While he was not a one-hit wonder, Joseph Heller is best
known for his classic World War II novel, Catch 22. It was
almost required reading on college campuses back in the
very early 1970's. Protest over Vietnam was at its peak. The
mood and subject line of the book seemed to mesh with the
It always felt like it was three books in one. The first third
was some of the all time great comedic writing as he
sketched his characters. Made me laugh out loud. The
middle third made it clear that this was not comedy, but
satire, and Heller made serious business of it. The final
third felt dark and bitter. Even Milo Minderbender and
ex-PFC Wintergreen lost their allure. Sad really.
Anyway, to celebrate Heller's birthday, here are a few
"I'm nuts. Cuckoo. Don't you understand? I'm off my rocker.
They sent someone else home in my place by mistake.
They've got a licensed psychiatrist up at the hospital who
examined me, and that was his verdict. I'm really insane."
"So?" Yossarian was puzzled by Doc Daneeka's inability to
comprehend. "Don't you see what that means? Now you can
take me off combat duty and send me home. They're not
going to send a crazy man out to be killed, are they?"
"Who else will go?"
'"You mean there's a catch?"
"Sure there's a catch," Doc Daneeka replied. "Catch-22.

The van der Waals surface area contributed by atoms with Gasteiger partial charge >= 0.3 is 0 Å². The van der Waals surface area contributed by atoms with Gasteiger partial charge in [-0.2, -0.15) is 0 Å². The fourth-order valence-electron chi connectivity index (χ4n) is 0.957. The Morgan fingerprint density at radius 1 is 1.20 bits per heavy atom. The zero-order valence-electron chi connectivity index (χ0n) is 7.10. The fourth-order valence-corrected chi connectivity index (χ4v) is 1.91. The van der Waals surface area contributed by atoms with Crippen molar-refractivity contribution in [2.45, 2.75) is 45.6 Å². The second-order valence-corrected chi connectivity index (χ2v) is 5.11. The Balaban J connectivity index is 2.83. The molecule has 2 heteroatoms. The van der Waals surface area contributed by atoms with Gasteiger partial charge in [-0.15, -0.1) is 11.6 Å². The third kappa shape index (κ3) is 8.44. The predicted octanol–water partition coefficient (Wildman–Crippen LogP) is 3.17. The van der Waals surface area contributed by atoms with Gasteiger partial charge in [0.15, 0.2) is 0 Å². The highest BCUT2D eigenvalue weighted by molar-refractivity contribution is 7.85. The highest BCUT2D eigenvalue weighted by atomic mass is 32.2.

Anyone who wants to get out of combat duty isn't really
'There was only one catch and that was Catch-22, which
specified that a concern for one's own safety in the face of
dangers that were real and immediate was the process of a
rational mind. Orr was crazy and could be grounded. All he
had to do was ask; and as soon as he did, he would no longer
be crazy and would have to fly more missions. Orr would be
crazy to fly more missions and sane if he didn't, but if he was
sane he had to fly them. If he flew them he was crazy and
didn't have to; but if he didn't want to he was sane and had
to. Yossarian was moved very deeply by the absolute
simplicity of this clause of Catch-22 and let out a respectful
whistle."That's some catch, that catch-22," he observed.
"It's the best there is," Doc Daneeka agreed." '
"Clevinger was a troublemaker and a wise guy. Lieutenant
Scheisskopf knew that Clevinger might cause even more
trouble if he wasn't watched. Yesterday it was the cadet
officers; tomorrow it might be the world. Clevinger had a
mind, and Lieutenant Scheisskopf had noticed that people
with minds tended to get pretty smart at times. Such men
were dangerous, and even the new cadet officers whom
Clevinger had helped into office were eager to give damning
testimony against him. The case against Clevinger was open
and shut. The only thing missing was something to charge
Yossarian: 'Those bastards are trying to kill me. '
1st Lt. Milo Minderbinder: 'No one is trying to kill you
sweetheart. Now eat your dessert like a good boy.'
Yossarian: 'Oh yeah? Then why are they shooting at me
Dobbs: 'They're shooting at everyone Yossarian'.
Yossarian: 'And what difference does that make?'
Dobbs: 'Look Yossarian, suppose, I mean just suppose
everyone thought the same way you do.'
Yossarian: 'Then I'd be a damn fool to think any different.'